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“I am a concept” is the result of self-knowledge, embodied in the individual’s holistic view of himself. Self-knowledge is strictly individualized. “I am a concept” plays a vital role in the formation of personality integrity. Factors influencing the “I am concept”: the individual’s awareness of how others (parents, peers) perceive him; self-analysis (analysis of personal strengths and weaknesses); social values, expectations, ideals of the individual; experience of her social behavior; external data, feeling of strength and health. “I am a concept” can perform the functions of self-blame and self-encouragement. When a person’s behavior is consistent with his “I-image,” he can often do without the approval of others - he is satisfied with himself and does not need the support of others. “I am a concept” can also have self-accusatory tendencies. People who perceive themselves as failures may subconsciously undermine their efforts to improve the situation in order to maintain the same image.

The content of “I am a concept” is formed under the influence of various social influences. Especially important for an individual are contacts with significant people, who, in essence, determine her ideas about herself. At first, almost any contacts have a formative effect on it, and from the moment of its inception, “I am a concept” itself actively participates in the interpretation of personal experience. Thus, “I am a concept” essentially plays a three-fold role: it contributes to the achievement of internal consistency of the individual, determines the interpretation of experience, and is a source of expectations.

Socionic personality types in psychology

Socionics is based on Carl Jung's doctrine of psychological types and studies the typology of relationships between individuals. The teaching divides people into 16 types, the model of their self-affirmation in the outside world is determined by the perception and processing of information received by a person.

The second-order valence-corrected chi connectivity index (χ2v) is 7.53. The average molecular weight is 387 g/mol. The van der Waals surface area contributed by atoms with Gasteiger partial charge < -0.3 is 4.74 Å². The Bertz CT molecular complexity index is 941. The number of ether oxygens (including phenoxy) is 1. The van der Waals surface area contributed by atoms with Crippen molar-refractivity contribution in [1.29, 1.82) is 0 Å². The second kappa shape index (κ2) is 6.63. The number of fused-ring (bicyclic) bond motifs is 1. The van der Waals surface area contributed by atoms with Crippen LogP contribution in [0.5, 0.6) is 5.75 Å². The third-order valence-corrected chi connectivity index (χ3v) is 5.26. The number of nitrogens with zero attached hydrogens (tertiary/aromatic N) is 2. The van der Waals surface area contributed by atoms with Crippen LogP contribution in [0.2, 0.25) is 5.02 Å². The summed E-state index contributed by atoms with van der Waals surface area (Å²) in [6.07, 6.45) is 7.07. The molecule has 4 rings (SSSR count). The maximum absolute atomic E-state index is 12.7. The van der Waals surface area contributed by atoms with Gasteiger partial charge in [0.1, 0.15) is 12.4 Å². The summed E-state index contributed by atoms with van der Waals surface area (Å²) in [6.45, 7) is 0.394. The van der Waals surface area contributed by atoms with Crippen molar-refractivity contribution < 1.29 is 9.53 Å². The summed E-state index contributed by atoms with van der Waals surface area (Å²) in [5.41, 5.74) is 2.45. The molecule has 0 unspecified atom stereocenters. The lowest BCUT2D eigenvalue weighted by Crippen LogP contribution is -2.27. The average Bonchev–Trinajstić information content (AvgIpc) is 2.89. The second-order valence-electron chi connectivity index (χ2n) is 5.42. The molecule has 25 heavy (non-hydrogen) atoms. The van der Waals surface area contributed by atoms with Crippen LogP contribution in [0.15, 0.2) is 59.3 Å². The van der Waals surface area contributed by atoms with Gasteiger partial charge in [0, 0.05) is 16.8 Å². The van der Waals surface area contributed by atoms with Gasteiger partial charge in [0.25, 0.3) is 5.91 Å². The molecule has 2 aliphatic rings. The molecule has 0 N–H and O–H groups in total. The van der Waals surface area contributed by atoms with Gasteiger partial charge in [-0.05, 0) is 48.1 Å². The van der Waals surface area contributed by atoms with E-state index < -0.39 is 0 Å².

• Jack London is a cool extrovert with a business logic to get things done.
  • Dostoevsky is a polite introvert, endowed with intuition (empath).
  • Don Quixote is an extrovert, unencumbered by thought patterns.
  • Dumas is an ethical introvert with a subjective perception of the world.
  • Dreiser is a rational introvert with clear moral principles.
  • Balzac is an observant introvert who clearly recognizes shortcomings.
  • Hamlet is an intuitive extrovert, capable of managing emotions.
  • Gabin is a sensory introvert who prefers comfort and enjoyment of tranquility.
  • Hugo is an enthusiastic extrovert with a cheerful charisma and infects with positivity.
  • Huxley is a curious and attentive extrovert who sees hidden meanings.
  • Gorky is a logical introvert with a rational way of thinking.
  • Yesenin is a predictive introvert, he calculates the outcome of events before others.
  • Napoleon is an irrational extrovert with strong willpower, the type of leader and fighter.
  • Robesprier is a responsible introvert, indifferent to fame and power.
  • Stirlitz is an independent extrovert with powerful organizational skills.
  • Zhukov is an egoistic extrovert who realizes his whims at any cost.

Psychologists note that unions of opposite types are the strongest, forces of attraction act between them, and they complement each other’s missing qualities. According to socionics, during life the socionic type does not change dramatically, but changes in individual qualities are possible.

Key personality traits

Personality in psychology is a systematized set of socio-psychological purely individual properties that form variations in human behavior. Despite the variety of formulations, the concept of structure is based on a group of generally accepted properties. With their help, it will be possible to create a socio-psychological portrait of a holistic individuality.


The category represents the inclinations that need to be developed throughout life in order to successfully master and perform various functions.